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Elena de L'Enfer is a Lich, an eternal, ancient and bloodless fiend. Once an elven teenager, she is an immortal sorcerer ascended from the invocation of dark magics from another era, by the blessing of gods long dead to the world. She is now, like many before her, a Vizier of the Eye in service to her enigmatic (and sometimes very whimsical) mistress, Nhaka Mezalune.
It is the duty of a Vizier of the Eye to do battle against the enemies of the Empire, be they humans, elves, or eldritch horrors far beyond even the darkest fathoms of the gods. That by her hand, the world of Melodia and the Empire of Arcadia might endure.
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Acacia Chronicle is different from what Royal Road usually offers.
Rather than focusing on action, you will have descriptions as a motor for the story to progress.
Everything is not conveniently written such as you could read it without effort. Instead, you'll have to ask yourself, in the midst of all the information that is presented to you, how it relates to what you already know. While reading the elegant chapters you will piece the puzzle back together, bit by bit.
As a result, it is not a 'no-brainer' read, and you won't be able to read it if you're tired and unfocused. But it is really worth devoting time to it when you are in good shape.
Seriously, this is pure poetry. This fiction is a celebration of the English language, rife with decadent descriptors, immersive imagery, and… proper prose? I’ll leave the writing to Kyshies.
If I hadn’t promised to give feedback then I’d stop there, because that’s really all you need to know. However, promise I did, so here’s a breakdown:
Style – There is a quaint charm to the style. The writing harkens back to the classics, using complex, laden sentences, instead of the clipped, succinct style that is prevalent today (take a guess which I prefer). I’ll admit that it’s not everyone’s first choice, but I found it nostalgic, and I think it fits the tone and setting of the story perfectly. After all, if we can’t be whimsical and verbose in high fantasy, then where can we be?
On a critical note, I will point out that style does occasionally trump substance, and the flow of a scene can get mildly bogged down in the language, but I see it as a minor tradeoff. I spotted some cases of redundancy, which slowed the pace a little, but Kyshies has been quick to trim any rough edges. I’m also not a huge fan of having the scene set out at the beginning of the chapter, rather than described in the text. It’s a valid stylistic choice, but I personally think it has a bit of a cartoon/ comic feel to it, that isn’t in keeping with the rest of the fiction.
Story – The story gave me what I was craving in big, sinful, saccharine scoops, that I am greedily lapping up. There’s a blend of high and low fantasy here, with well thought out world-building and unique quirks that enhance the experience. It’s enough of a deviation from the norm to not feel stale, whilst still giving all of us fantasy lovers our much needed fix. I won’t give away much, but we have dragons, thralls, the undead, living deities, and a partridge in a pear tree.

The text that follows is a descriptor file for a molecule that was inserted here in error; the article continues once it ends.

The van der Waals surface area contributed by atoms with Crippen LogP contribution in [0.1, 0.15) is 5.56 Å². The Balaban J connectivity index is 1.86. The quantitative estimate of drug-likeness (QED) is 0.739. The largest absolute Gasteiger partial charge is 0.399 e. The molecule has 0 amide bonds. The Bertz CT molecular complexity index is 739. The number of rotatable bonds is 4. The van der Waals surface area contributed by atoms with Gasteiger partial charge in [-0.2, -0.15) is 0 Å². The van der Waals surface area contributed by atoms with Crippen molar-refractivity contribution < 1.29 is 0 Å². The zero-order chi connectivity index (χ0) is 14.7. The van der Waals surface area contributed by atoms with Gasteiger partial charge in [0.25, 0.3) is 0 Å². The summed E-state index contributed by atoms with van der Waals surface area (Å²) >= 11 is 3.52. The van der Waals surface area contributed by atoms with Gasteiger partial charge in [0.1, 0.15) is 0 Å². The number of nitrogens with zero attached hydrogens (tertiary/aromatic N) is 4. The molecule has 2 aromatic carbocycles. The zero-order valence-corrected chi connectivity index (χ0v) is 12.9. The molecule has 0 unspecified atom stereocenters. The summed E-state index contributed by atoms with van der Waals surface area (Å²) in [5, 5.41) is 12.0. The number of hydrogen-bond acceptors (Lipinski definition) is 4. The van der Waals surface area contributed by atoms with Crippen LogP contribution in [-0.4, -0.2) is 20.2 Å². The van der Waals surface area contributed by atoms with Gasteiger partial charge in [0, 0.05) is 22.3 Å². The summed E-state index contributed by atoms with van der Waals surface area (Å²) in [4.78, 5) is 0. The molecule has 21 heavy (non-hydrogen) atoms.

Grammar – You can’t write a description heavy narrative without some idea of what you are doing grammatically. Kyshies has this under control, and I don’t think anyone will be too disappointed here.
There were occasional typos, more evident in early chapters, as far as I can tell, but these were minor and rarely immersion damaging. A little more frustrating is an unfortunate tendency to have sentences without a specified subject, which can read a little awkwardly. I’ve seen this employed deliberately, but at times here it just feels like a mistake. I would argue that if it is deliberate then it just doesn’t gel with the grandiose feel of the narrative. I feel like Kyshies should stick to their guns here, and keep up the more formal approach.
Characters – Thus far I have come across only one character that I didn’t absolutely love. That’s pretty incredible, if you ask me. However, I try not to score based on personal preference, even if I would give my left arm to be able to follow Elena around for a day. Instead, I am reviewing the characters based on how well-rounded and developed they are, and whether they function as the author intended them to… Yeah, either way, take my five stars. This is a great cast, full of rich and distinct personalities, and I’m going to thoroughly enjoy watching their stories unfold.
Conclusion - This is a glorious read from a masterful author, and one I can’t recommend enough. This is going to take pride of place on my virtual ‘shelf’ and I can see myself checking in with Elena and co. on a regular basis.
A story that doesnt follow normal conventions. The prose is beautiful and full of imagery, a bit like reading a tolkien book. It tells the story of Elena and her close compatriots. It is not a single narrator and some people dislike that, but give it a shot, it is done in a tasteful way and is clearly written by someone who knows what they're doing.